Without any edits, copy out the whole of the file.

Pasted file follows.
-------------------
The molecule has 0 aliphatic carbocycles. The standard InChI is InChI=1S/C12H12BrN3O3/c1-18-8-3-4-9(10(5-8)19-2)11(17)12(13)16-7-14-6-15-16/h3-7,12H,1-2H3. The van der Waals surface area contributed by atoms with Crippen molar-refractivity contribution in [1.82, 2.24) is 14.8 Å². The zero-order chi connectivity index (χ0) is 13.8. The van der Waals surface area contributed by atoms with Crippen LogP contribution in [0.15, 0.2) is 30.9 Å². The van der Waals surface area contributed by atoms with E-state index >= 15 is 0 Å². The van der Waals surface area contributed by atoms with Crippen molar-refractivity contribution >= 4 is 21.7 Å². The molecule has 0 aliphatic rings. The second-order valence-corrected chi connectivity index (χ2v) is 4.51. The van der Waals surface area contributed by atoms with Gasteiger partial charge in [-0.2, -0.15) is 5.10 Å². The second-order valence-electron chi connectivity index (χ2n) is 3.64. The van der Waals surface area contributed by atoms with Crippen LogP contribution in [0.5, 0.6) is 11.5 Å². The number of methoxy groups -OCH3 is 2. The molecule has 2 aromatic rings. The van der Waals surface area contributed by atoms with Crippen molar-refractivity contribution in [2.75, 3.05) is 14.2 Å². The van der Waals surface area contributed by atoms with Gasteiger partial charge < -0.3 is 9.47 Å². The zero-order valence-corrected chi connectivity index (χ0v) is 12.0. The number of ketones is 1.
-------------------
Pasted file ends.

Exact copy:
The molecule has 0 aliphatic carbocycles. The standard InChI is InChI=1S/C12H12BrN3O3/c1-18-8-3-4-9(10(5-8)19-2)11(17)12(13)16-7-14-6-15-16/h3-7,12H,1-2H3. The van der Waals surface area contributed by atoms with Crippen molar-refractivity contribution in [1.82, 2.24) is 14.8 Å². The zero-order chi connectivity index (χ0) is 13.8. The van der Waals surface area contributed by atoms with Crippen LogP contribution in [0.15, 0.2) is 30.9 Å². The van der Waals surface area contributed by atoms with E-state index >= 15 is 0 Å². The van der Waals surface area contributed by atoms with Crippen molar-refractivity contribution >= 4 is 21.7 Å². The molecule has 0 aliphatic rings. The second-order valence-corrected chi connectivity index (χ2v) is 4.51. The van der Waals surface area contributed by atoms with Gasteiger partial charge in [-0.2, -0.15) is 5.10 Å². The second-order valence-electron chi connectivity index (χ2n) is 3.64. The van der Waals surface area contributed by atoms with Crippen LogP contribution in [0.5, 0.6) is 11.5 Å². The number of methoxy groups -OCH3 is 2. The molecule has 2 aromatic rings. The van der Waals surface area contributed by atoms with Crippen molar-refractivity contribution in [2.75, 3.05) is 14.2 Å². The van der Waals surface area contributed by atoms with Gasteiger partial charge < -0.3 is 9.47 Å². The zero-order valence-corrected chi connectivity index (χ0v) is 12.0. The number of ketones is 1.